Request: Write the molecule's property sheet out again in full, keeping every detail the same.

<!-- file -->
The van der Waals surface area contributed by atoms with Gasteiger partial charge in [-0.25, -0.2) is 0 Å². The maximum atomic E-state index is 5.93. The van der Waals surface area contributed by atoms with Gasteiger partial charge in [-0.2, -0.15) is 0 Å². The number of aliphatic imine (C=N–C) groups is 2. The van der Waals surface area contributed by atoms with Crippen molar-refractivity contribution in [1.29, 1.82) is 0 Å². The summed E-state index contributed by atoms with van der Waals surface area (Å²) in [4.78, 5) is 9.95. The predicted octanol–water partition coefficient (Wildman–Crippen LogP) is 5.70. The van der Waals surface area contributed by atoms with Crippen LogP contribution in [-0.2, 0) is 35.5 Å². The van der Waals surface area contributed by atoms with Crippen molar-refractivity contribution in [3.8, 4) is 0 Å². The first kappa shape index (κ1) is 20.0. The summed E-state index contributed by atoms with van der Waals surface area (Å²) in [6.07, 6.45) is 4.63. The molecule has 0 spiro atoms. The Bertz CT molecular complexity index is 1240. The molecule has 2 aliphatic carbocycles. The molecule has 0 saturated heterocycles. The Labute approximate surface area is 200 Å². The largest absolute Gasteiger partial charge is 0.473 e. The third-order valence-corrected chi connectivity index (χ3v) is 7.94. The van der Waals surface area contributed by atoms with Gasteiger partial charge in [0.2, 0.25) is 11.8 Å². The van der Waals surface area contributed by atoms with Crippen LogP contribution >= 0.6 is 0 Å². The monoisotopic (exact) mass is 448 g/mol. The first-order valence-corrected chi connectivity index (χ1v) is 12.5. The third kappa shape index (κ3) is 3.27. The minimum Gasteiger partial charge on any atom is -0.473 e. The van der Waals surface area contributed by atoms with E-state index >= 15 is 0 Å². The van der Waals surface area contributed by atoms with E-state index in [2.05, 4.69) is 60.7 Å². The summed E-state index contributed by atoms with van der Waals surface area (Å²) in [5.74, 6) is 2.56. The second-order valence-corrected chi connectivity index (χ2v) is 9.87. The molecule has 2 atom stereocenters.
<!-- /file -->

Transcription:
The van der Waals surface area contributed by atoms with Gasteiger partial charge in [-0.25, -0.2) is 0 Å². The maximum atomic E-state index is 5.93. The van der Waals surface area contributed by atoms with Gasteiger partial charge in [-0.2, -0.15) is 0 Å². The number of aliphatic imine (C=N–C) groups is 2. The van der Waals surface area contributed by atoms with Crippen molar-refractivity contribution in [1.29, 1.82) is 0 Å². The summed E-state index contributed by atoms with van der Waals surface area (Å²) in [4.78, 5) is 9.95. The predicted octanol–water partition coefficient (Wildman–Crippen LogP) is 5.70. The van der Waals surface area contributed by atoms with Crippen LogP contribution in [-0.2, 0) is 35.5 Å². The van der Waals surface area contributed by atoms with Crippen molar-refractivity contribution in [3.8, 4) is 0 Å². The first kappa shape index (κ1) is 20.0. The summed E-state index contributed by atoms with van der Waals surface area (Å²) in [6.07, 6.45) is 4.63. The molecule has 0 spiro atoms. The Bertz CT molecular complexity index is 1240. The molecule has 2 aliphatic carbocycles. The molecule has 0 saturated heterocycles. The Labute approximate surface area is 200 Å². The largest absolute Gasteiger partial charge is 0.473 e. The third-order valence-corrected chi connectivity index (χ3v) is 7.94. The van der Waals surface area contributed by atoms with Gasteiger partial charge in [0.2, 0.25) is 11.8 Å². The van der Waals surface area contributed by atoms with Crippen LogP contribution >= 0.6 is 0 Å². The monoisotopic (exact) mass is 448 g/mol. The first-order valence-corrected chi connectivity index (χ1v) is 12.5. The third kappa shape index (κ3) is 3.27. The minimum Gasteiger partial charge on any atom is -0.473 e. The van der Waals surface area contributed by atoms with E-state index >= 15 is 0 Å². The van der Waals surface area contributed by atoms with E-state index in [2.05, 4.69) is 60.7 Å². The summed E-state index contributed by atoms with van der Waals surface area (Å²) in [5.74, 6) is 2.56. The second-order valence-corrected chi connectivity index (χ2v) is 9.87. The molecule has 2 atom stereocenters.